Fraser Smith

Senior News Analyst

Fraser Smith has been in the news business for over 30 years.  He began his reportorial career with the Jersey Journal, a daily New Jersey newspaper and then moved on to the Providence Journal in Providence, Rhode Island. In 1969 Fraser won a prestigious American Political Science Association Public Affairs Fellowship, which enabled him to devote a year to graduate study at Yale University.  In 1977, Fraser was hired away by The Baltimore Sun where in 1981, he moved to the newspaper's Washington bureau to focus on policy problems and their everyday effect on Marylanders.  In 1983, he became the Sun's chief political reporter.

During his career as a reporter, Fraser was the recipient of numerous journalism awards: from UPI New England in 1973, from AP New England in 1974 and 1975, from Roy W. Howard in 1975, from Maryland-Delaware-D.C. Press Association in 1981, and from Sigma Delta Chi in 1986.  His Sun series on lead paint poisoning, which he wrote with his wife, Eileen Canzian, won first place and best of show honors in 1987 from the Maryland-Delaware-D.C. Press Association.  Between 1999 and 2003, he has served as an editorial writer and columnist for the Sun.

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Kyle Leslie, Matt Purdy / WYPR

Three years ago, Governor Martin O'Malley established a commission to study whether natural gas can be safely extracted from the Marcellus Shale, which runs under Garrett and Allegheny Counties. WYPR's Christopher Connelly talks with Fraser Smith about the study and the accompanying politics, as Maryland's next governor will decide whether to allow hydraulic fracturing in the state.

Kyle Leslie, Matt Purdy / WYPR

Republican gubernatorial hopeful Larry Hogan is at risk of being defined by his opponent, according to a recent editorial by the Baltimore Sun. Sun editorial page editor Andy Green joins WYPR's Fraser Smith to talk about the message war between Hogan and his rival, Democratic Lt. Gov. Anthony Brown.

Tom Chalkley

The thrill of victory, the agony of defeat.

Have ever had the two moments so jarringly juxtaposed? The fall of Ray Rice and the rise of the O’s? We are as distressed by the first as we are elated by the latter.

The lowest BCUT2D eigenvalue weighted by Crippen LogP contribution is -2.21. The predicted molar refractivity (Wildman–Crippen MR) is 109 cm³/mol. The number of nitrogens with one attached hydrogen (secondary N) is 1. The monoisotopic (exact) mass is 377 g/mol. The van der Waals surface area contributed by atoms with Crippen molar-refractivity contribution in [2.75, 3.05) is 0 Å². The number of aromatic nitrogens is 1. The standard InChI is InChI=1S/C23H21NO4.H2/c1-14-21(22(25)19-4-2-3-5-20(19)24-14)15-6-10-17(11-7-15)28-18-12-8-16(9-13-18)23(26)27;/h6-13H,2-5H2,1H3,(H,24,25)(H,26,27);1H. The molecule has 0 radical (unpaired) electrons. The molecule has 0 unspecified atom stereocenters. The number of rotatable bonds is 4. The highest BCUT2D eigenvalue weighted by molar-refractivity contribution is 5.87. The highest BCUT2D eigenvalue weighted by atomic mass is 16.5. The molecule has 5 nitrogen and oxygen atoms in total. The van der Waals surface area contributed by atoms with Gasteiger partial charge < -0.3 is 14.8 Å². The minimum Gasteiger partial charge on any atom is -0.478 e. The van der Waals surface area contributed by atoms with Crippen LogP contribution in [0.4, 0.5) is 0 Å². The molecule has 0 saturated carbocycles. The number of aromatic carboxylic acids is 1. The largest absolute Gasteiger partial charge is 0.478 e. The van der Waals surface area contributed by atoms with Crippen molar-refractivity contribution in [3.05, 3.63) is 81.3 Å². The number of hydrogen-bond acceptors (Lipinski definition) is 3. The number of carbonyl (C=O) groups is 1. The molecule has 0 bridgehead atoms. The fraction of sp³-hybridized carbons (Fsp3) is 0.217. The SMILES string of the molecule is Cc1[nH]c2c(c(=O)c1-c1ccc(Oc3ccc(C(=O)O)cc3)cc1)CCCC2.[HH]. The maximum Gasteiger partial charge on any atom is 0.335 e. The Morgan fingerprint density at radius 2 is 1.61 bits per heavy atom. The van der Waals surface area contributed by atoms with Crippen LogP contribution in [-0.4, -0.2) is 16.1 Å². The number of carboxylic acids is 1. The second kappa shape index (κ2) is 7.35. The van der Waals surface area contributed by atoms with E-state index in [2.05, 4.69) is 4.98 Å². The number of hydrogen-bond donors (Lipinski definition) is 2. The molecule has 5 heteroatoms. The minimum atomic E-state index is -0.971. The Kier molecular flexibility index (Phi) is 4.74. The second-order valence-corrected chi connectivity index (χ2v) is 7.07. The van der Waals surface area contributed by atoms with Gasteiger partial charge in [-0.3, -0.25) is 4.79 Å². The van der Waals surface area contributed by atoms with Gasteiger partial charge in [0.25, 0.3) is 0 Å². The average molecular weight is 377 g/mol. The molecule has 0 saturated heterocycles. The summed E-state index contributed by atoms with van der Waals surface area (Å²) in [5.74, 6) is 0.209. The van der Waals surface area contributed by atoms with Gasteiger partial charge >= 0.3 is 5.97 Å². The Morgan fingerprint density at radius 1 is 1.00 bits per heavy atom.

As the Rice matter continues to unfold, we are treated to the elation of seeing Orioles magic turn into something like routine. We know it all can turn to ashes. And that’s part of the thrill. You’re skating on the edge, finding a way to get the job done, as they say now.

Kyle Leslie, Matt Purdy / WYPR

Howard County will elect a new executive in November to replace Democrat Ken Ulman. WYPR's Fraser Smith and Amanda Yeager of the Howard County Times talk about the two well-known candidates running for the office and why the race has taken a strident tone.

Estelle Kline / WYPR

  The Baltimore Orioles clinched the American League Eastern Division title last night, giving the city a huge boost of good news after more than a week of decidedly unhappy happenings.

Kyle Leslie, Matt Purdy / WYPR

Due to State Sen. Brian Frosh's candidacy for Attorney General, Senate President Mike Miller must choose a new chair of the Judicial Proceedings Committee.

Kyle Leslie, Matt Purdy / WYPR

The Democratic Governors Association will buy $750,000 worth of television ads in Maryland's gubernatorial contest, despite what many assume will be an easy win for Lt. Gov. Anthony Brown, the party's nominee.

Tom Chalkley

Are the Ravens and the NFL trapped in a bubble of their own devising?

Kyle Leslie, Matt Purdy / WYPR

The Supreme Court recently struck down a ban that limited the aggregate amount of money that one donor could give to all political candidates. WYPR's Fraser Smith and Bryan Sears of the Daily Record talk about how the change affects the state's system for tracking campaign contributions.

Kyle Leslie, Matt Purdy / WYPR

Governor Martin O'Malley's played a key role in bringing legalized slots and table games to Maryland. But he wasn't always so supportive. WYPR's Fraser Smith and John Wagner of the Washington Post talk about why O'Malley changed his mind.

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